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Title: Observing the Distribution of Atmospheric Methane from Space
Authors: Knappett, Diane Shirley
Supervisors: Monks, Paul
Boesch, Hartmut
Award date: 1-Jun-2012
Presented at: University of Leicester
Abstract: Methane (CH4) is a potent greenhouse gas with a radiative forcing efficiency 21 times greater than that of carbon dioxide (CO2) and an atmospheric lifetime of approximately 12 years. Although the annual global source strength of CH4 is fairly well constrained, the temporal and spatial variability of individual sources and sinks is currently less well quantified. In order to constrain CH4 emission estimates, inversion models require satellite retrievals of XCH4 with an accuracy of < 1-2%. However, satellite retrievals of XCH4 in the shortwave infrared (SWIR) are often hindered by the presence of atmospheric aerosols and/or thin ice (cirrus) clouds which can lead to biases in the resulting trace gas total column of comparable magnitude. This thesis aims to quantify the magnitude of retrieval errors caused by aerosol and cirrus cloud induced scattering for the Full Spectral Initiation Weighting Function Modified Differential Optical Absorption Spectroscopy (FSI WFM-DOAS) retrieval algorithm. A series of sensitivity tests have been performed which reveal that a) for scenes of high optical depth, accurate aerosol a priori data is required to reduce retrieval errors, b) retrieval errors due to aerosol and ice cloud scattering are highly dependent on surface albedo, SZA and the altitude at which scattering occurs and c) errors induced in global retrievals by the presence of ice clouds (up to ~ 35%) are significantly greater than those owing to aerosols (~ 1-2%). Cloud filtering is therefore important even when employing proxy methods. Furthermore, the original FSI WFM-DOAS V2 algorithm (OFSI) has been successfully modified with improved a priori albedo and aerosol, resulting in two new versions of the retrieval: MFSI and GFSI. Initial comparison of OFSI, MFSI and GFSI retrievals of XCH4 over North America show minor improvements in retrieval error, however further comparison over regions of high optical depth are required.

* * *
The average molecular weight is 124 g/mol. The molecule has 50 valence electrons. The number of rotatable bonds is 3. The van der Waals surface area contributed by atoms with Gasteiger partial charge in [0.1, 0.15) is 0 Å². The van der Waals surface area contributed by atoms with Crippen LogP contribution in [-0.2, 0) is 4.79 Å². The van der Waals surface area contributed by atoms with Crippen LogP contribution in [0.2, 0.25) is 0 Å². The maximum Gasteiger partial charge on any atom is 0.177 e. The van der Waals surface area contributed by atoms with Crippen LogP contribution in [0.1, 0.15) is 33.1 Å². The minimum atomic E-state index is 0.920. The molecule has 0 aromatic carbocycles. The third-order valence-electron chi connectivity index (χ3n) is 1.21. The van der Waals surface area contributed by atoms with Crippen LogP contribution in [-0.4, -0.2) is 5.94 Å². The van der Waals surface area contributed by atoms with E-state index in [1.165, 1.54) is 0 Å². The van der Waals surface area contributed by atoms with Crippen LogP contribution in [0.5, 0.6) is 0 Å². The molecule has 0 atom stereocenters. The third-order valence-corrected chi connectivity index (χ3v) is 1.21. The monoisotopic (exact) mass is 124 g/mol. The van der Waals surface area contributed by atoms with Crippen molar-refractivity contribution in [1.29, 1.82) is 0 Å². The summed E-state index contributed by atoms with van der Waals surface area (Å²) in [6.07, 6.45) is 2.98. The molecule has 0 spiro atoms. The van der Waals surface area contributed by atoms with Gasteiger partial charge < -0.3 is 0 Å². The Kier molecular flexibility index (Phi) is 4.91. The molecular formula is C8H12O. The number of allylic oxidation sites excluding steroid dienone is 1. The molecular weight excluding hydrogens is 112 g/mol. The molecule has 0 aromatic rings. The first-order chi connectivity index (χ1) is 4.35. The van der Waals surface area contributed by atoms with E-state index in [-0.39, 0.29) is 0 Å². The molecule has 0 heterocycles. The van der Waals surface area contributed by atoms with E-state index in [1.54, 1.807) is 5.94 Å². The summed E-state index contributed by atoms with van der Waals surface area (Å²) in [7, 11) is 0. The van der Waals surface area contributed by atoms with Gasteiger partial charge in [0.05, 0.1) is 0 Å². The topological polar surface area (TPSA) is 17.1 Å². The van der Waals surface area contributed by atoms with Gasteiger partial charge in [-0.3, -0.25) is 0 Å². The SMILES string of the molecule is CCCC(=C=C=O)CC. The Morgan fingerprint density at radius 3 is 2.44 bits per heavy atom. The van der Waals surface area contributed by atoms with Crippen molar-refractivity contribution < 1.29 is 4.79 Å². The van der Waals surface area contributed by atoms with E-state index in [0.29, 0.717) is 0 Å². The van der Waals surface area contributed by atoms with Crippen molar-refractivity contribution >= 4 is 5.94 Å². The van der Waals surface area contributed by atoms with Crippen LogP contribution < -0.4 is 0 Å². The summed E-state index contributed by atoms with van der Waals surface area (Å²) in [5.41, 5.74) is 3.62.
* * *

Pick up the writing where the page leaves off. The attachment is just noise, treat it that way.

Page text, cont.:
Type: Thesis
Level: Doctoral
Qualification: PhD
Rights: Copyright © the author, 2012
Appears in Collections:Theses, Dept. of Physics and Astronomy
Leicester Theses

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